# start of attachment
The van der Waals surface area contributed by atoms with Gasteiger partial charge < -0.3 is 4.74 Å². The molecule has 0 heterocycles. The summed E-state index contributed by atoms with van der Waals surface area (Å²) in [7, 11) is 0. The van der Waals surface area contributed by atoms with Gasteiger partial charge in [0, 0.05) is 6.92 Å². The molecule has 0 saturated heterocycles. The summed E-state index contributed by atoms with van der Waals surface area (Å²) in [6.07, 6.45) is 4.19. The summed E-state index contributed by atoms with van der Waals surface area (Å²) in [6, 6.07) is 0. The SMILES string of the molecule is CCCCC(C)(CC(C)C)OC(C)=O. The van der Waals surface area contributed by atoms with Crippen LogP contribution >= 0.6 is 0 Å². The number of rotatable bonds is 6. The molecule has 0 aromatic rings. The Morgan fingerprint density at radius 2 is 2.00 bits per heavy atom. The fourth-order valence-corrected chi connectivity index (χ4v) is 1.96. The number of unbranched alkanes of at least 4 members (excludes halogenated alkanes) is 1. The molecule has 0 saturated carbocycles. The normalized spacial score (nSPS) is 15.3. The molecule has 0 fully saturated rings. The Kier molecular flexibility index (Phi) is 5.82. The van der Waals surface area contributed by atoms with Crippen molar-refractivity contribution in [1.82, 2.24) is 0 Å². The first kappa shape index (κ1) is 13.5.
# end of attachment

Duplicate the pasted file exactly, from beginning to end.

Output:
The van der Waals surface area contributed by atoms with Gasteiger partial charge < -0.3 is 4.74 Å². The molecule has 0 heterocycles. The summed E-state index contributed by atoms with van der Waals surface area (Å²) in [7, 11) is 0. The van der Waals surface area contributed by atoms with Gasteiger partial charge in [0, 0.05) is 6.92 Å². The molecule has 0 saturated heterocycles. The summed E-state index contributed by atoms with van der Waals surface area (Å²) in [6.07, 6.45) is 4.19. The summed E-state index contributed by atoms with van der Waals surface area (Å²) in [6, 6.07) is 0. The SMILES string of the molecule is CCCCC(C)(CC(C)C)OC(C)=O. The van der Waals surface area contributed by atoms with Crippen LogP contribution >= 0.6 is 0 Å². The number of rotatable bonds is 6. The molecule has 0 aromatic rings. The Morgan fingerprint density at radius 2 is 2.00 bits per heavy atom. The fourth-order valence-corrected chi connectivity index (χ4v) is 1.96. The number of unbranched alkanes of at least 4 members (excludes halogenated alkanes) is 1. The molecule has 0 saturated carbocycles. The normalized spacial score (nSPS) is 15.3. The molecule has 0 fully saturated rings. The Kier molecular flexibility index (Phi) is 5.82. The van der Waals surface area contributed by atoms with Crippen molar-refractivity contribution in [1.82, 2.24) is 0 Å². The first kappa shape index (κ1) is 13.5.